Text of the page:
On Saturday, October 22, the Watershed Protection Program joined scientists from the Academy of Natural Sciences of Drexel University’s Fisheries Team (ANS) to survey for fish in Ridley Creek at Ashbridge Preserve. It was a beautiful Saturday morning — crisp, bright, and perfect for learning more about the wildlife that calls Ridley Creek home! This event provided a unique opportunity to get a fish’s eye view of stream health, and it would not have been possible without the wonderful support of the talented Fisheries Team members Dr. David Keller and Paul Overbeck.
The morning started with a primer on fish survey protocols. Paul walked volunteers through the mechanics of electrofishing, a sampling technique where a small electric current is passed through the water to stun fish just long enough to be scooped up in a net and placed in a bucket. The scientists headed into Ridley Creek and began to survey, and immediately there was action in the water!
As stunned fish began to fill the buckets, they were brought to shore and placed in aquariums to be studied. Within a short period of time, over 10 species of fish, crustaceans, and amphibians were documented. The Fisheries scientists quickly began to identify the wildlife and share what the presence of these creatures means for the ecosystem of Ridley Creek and surrounding landscape. Once the fish were observed in the aquariums, they were all safely released back into Ridley Creek.
Included in the fishes that were identified was the American eel (Anguilla rostrata), a fish that migrates thousands of miles in its lifetime. This fish breeds in the Sargasso sea and migrates to headwater ecosystems — like at Ashbridge Preserve — where they can live over 25 years before completing their migration. The presence of this incredible fish showcases the connectivity of Ridley Creek with no large barriers to stop their movement to and from the Atlantic Ocean. American eel populations are declining due to large dams that block their migration, contribute to habitat loss, and overfishing of young eels.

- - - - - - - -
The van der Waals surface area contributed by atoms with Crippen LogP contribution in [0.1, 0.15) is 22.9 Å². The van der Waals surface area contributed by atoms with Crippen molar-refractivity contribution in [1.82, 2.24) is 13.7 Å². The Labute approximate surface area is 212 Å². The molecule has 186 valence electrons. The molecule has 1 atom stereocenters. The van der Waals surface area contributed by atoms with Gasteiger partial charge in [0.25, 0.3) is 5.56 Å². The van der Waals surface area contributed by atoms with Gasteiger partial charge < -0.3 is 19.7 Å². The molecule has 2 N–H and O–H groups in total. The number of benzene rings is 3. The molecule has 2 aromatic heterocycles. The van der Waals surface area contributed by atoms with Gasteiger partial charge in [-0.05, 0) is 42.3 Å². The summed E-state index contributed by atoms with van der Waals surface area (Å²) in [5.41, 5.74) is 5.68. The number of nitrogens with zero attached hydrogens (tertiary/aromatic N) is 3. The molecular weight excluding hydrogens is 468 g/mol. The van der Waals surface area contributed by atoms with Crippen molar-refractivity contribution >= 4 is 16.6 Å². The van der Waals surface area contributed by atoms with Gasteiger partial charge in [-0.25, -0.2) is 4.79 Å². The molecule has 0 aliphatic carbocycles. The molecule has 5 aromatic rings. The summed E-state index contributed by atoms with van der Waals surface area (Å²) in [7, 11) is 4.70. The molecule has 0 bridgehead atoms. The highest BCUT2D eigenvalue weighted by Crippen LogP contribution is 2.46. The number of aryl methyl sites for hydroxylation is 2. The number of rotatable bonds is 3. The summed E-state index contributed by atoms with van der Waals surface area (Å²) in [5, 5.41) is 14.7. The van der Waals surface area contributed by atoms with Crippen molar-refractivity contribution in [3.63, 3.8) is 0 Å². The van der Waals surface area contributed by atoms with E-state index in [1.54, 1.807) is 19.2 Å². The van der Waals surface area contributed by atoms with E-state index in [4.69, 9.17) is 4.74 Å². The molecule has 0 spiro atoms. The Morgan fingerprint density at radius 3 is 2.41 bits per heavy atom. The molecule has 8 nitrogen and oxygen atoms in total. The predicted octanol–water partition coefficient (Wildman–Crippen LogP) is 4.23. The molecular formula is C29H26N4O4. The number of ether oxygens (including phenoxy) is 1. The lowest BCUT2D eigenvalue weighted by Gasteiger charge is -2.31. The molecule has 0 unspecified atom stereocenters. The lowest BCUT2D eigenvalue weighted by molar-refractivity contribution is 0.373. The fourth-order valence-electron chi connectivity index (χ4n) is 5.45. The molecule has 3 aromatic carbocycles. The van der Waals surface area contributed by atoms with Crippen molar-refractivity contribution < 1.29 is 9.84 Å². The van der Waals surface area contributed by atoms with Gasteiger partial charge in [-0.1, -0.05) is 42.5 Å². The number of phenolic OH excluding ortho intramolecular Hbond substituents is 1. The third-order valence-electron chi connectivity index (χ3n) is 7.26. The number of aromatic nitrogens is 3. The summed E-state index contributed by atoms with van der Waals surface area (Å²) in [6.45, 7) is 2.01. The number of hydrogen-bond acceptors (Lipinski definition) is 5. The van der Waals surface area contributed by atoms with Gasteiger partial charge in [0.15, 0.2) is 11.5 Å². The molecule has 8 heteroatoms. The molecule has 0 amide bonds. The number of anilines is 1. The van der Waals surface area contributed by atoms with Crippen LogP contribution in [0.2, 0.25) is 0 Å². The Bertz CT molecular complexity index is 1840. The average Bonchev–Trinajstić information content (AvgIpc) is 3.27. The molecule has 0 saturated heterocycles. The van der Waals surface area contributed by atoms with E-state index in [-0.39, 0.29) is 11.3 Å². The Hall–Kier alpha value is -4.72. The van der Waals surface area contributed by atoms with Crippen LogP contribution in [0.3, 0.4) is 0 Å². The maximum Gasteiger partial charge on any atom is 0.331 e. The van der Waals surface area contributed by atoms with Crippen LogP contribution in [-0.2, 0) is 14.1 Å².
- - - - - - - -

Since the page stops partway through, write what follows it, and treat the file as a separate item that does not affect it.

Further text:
Another fascinating fish present in the stream is the cutlip minnow (Exoglossum maxillingua). These fish are easy to identify up close, with a specially adapted three lobed, lower lip. These fish prefer gravel and rocky bottomed streams and are unable to thrive in polluted waterways where fine sediment buries rocky habitat.
Black nose dace (Rhinichthys atratulus) are one of the most visibly common fishes in the headwaters of Ridley Creek and were abundant in the sample collected by ANS scientists! These fish are small, with big fish growing to be less than 4 inches long, but they school in shallow clear waters and can often be seen from the stepping stones at Ashbridge Preserve.
Fallfish (Semotilus corporalis) is the largest minnow native to eastern North America and they are abundant in the Ridley Creek headwaters! They are excellent targets for anglers, and their energetic behavior has earned them the nickname “freshwater tarpon.”
Rock Bass (Ambloplites rupestris) is well known to anglers as a sport fish, but this fish is actually an introduced species in Pennsylvania waterways! Since being introduced some time in the 1880s, they are actively stocked in waterways throughout the state.
In addition to the fish that were sampled from Ridley Creek, ANS brought preserved specimens of fish of interest, including the northern snakehead (Channa argus), an aggressive invasive fish that has been spreading throughout the Delaware River watershed.
This exciting and fascinating experience highlighted the importance of the ways that our activities on the landscape impacts the many lifeforms that call Ridley Creek home. The presence or absence of different species of fish can inform researchers of the health of Ridley Creek. There is a clear relationship with the development of the landscape and the decreasing health of freshwater ecosystems resulting in the loss of indicator species. As species disappear from the ecosystem, the entire system becomes weaker. As we head into a future that includes more frequent large storms, it is important that we focus on understanding how we can strengthen and improve the health of our systems to create resilience — the first step in this process is looking at who is present in the ecosystem.
A huge thanks to the Fisheries Team for sharing their immense knowledge and skill! Click here to learn more about ongoing Fisheries research!
For more information on the research being conducted by the Watershed Protection Program and the lessons we have been learning about water quality in Ridley, Crum, and Darby Creeks, please explore the State of Our Streams Report.
— By Watershed Protection Program Director Lauren McGrath